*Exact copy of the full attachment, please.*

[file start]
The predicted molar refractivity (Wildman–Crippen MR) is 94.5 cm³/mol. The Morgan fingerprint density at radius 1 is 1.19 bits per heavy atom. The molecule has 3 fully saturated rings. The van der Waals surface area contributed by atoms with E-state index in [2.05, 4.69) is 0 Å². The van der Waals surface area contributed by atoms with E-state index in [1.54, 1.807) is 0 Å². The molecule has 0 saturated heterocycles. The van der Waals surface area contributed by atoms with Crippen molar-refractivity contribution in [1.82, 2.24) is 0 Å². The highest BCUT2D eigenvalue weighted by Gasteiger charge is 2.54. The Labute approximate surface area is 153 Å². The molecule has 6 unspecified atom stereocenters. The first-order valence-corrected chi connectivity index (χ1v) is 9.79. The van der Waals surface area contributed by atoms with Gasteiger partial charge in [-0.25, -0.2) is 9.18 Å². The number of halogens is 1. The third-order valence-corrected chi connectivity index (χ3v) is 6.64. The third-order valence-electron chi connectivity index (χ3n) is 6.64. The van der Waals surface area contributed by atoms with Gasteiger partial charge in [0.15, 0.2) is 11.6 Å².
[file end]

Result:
The predicted molar refractivity (Wildman–Crippen MR) is 94.5 cm³/mol. The Morgan fingerprint density at radius 1 is 1.19 bits per heavy atom. The molecule has 3 fully saturated rings. The van der Waals surface area contributed by atoms with E-state index in [2.05, 4.69) is 0 Å². The van der Waals surface area contributed by atoms with E-state index in [1.54, 1.807) is 0 Å². The molecule has 0 saturated heterocycles. The van der Waals surface area contributed by atoms with Crippen molar-refractivity contribution in [1.82, 2.24) is 0 Å². The highest BCUT2D eigenvalue weighted by Gasteiger charge is 2.54. The Labute approximate surface area is 153 Å². The molecule has 6 unspecified atom stereocenters. The first-order valence-corrected chi connectivity index (χ1v) is 9.79. The van der Waals surface area contributed by atoms with Gasteiger partial charge in [-0.25, -0.2) is 9.18 Å². The number of halogens is 1. The third-order valence-corrected chi connectivity index (χ3v) is 6.64. The third-order valence-electron chi connectivity index (χ3n) is 6.64. The van der Waals surface area contributed by atoms with Gasteiger partial charge in [0.15, 0.2) is 11.6 Å².